- AUD: The Australian dollar rose more than $0.70 to a six-week high as U.S. GDP turned negative for a second quarter. Less hawkish comments from Federal Reserve Chairman Jerome Powell suggested that U.S. monetary tightening may be slowing. Meanwhile, the Australian government expects inflation to peak at an annual rate of 7.75% in the fourth quarter, above the Reserve Bank of Australia's forecast of 7%. Markets are now betting that the RBA will raise rates by 50 basis points for a second straight month in August, paring earlier speculation of a more significant 75 basis point hike after the latest inflation reading came in just below expectations. Rates are at least neutral, around 2.5%, to dampen inflation expectations.
- NZD: The New Zealand dollar gained more than $0.63 to its highest level in a month, U.S. GDP was negative for a second quarter, and less hawkish comments from Federal Reserve Chairman Jerome Powell suggested U.S. monetary tightening may be slowing. On the domestic front, New Zealand's headline inflation surged 7.3% in the second quarter of 2022 from a year earlier, accelerating at the fastest pace in 32 years and raising interest rates by an unprecedented 75 basis points at next month's central bank policy meeting possibility. The Reserve Bank of New Zealand increased its policy rate by 50 basis points to 2.5% in early July, a widely expected move. It said it would "maintain price stability and support maximum sustainable employment. The pace tightens monetary conditions.”
- JPY: Yen jumps to six-week highs around 133 yen, rebounds further from 24-year lows, U.S. GDP turns negative for the second quarter, Fed Chair Jerome Powell not so much. The hawkish rhetoric suggested that U.S. monetary tightening could ease in the coming months. The yen also received an additional boost after Bank of Japan Deputy Governor Amamiya said the central bank must always consider the appropriate means of exiting ultra-easy monetary policy, even if the actual shift does not happen soon. His remarks reflected the views of new BOJ directors Asayoshi Takada and Naoki Tamura. Naoki Tamura has previously said the Bank of Japan needs to withdraw from its massive stimulus program. However, Amamiya stressed the need to maintain loose monetary conditions, arguing that wages must catch up to stimulate consumption and help the Japanese economy recover.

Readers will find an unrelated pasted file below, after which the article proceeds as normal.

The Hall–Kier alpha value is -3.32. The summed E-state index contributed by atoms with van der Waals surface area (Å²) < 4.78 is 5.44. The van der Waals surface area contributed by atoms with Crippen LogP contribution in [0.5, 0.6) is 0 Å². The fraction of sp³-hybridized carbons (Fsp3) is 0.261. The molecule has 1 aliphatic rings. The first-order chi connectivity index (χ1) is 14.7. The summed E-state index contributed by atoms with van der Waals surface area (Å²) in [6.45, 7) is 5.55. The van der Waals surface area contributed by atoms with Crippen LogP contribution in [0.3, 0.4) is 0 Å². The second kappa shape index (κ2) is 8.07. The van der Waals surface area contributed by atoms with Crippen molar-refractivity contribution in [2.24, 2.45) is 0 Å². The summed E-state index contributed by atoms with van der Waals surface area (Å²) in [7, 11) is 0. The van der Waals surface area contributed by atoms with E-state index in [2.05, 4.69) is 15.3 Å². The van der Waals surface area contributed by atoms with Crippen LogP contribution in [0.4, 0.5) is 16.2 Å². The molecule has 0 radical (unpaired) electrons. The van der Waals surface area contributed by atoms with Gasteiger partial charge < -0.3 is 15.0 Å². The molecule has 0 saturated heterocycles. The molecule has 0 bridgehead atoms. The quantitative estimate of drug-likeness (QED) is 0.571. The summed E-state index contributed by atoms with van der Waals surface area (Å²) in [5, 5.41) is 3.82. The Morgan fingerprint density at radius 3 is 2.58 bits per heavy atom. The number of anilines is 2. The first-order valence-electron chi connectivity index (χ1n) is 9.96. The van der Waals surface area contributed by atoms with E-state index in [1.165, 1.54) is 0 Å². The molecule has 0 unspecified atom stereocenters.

CHART OF THE DAY:
The FTSE MIB index surged to 22,250 on Friday as investors digested a slew of macroeconomic data, on track to close at a six-week high on the back of strong corporate earnings. Italy's GDP grew 1% in the quarter, well above expectations, and domestic consumer prices unexpectedly slowed. Nonetheless, inflation in the eurozone rose to an all-time high as the eurozone's economy continued to expand. Eni and Enel, among the leaders on the corporate side of the conference, tracked gains in their European counterparts as the sector broadly benefited from volatile energy markets in the second quarter. trend. Industrials, banks, and consumer discretionary stocks also rose sharply. Leonardo, on the other hand, fell 5% after reporting earnings. As a result, the FTSE MIB index is set to gain nearly 5% this week.
- Italy FTSE MIB index - D1, Resistance (consolidation) around ~ 21627, Support (target zone) around ~ 23047.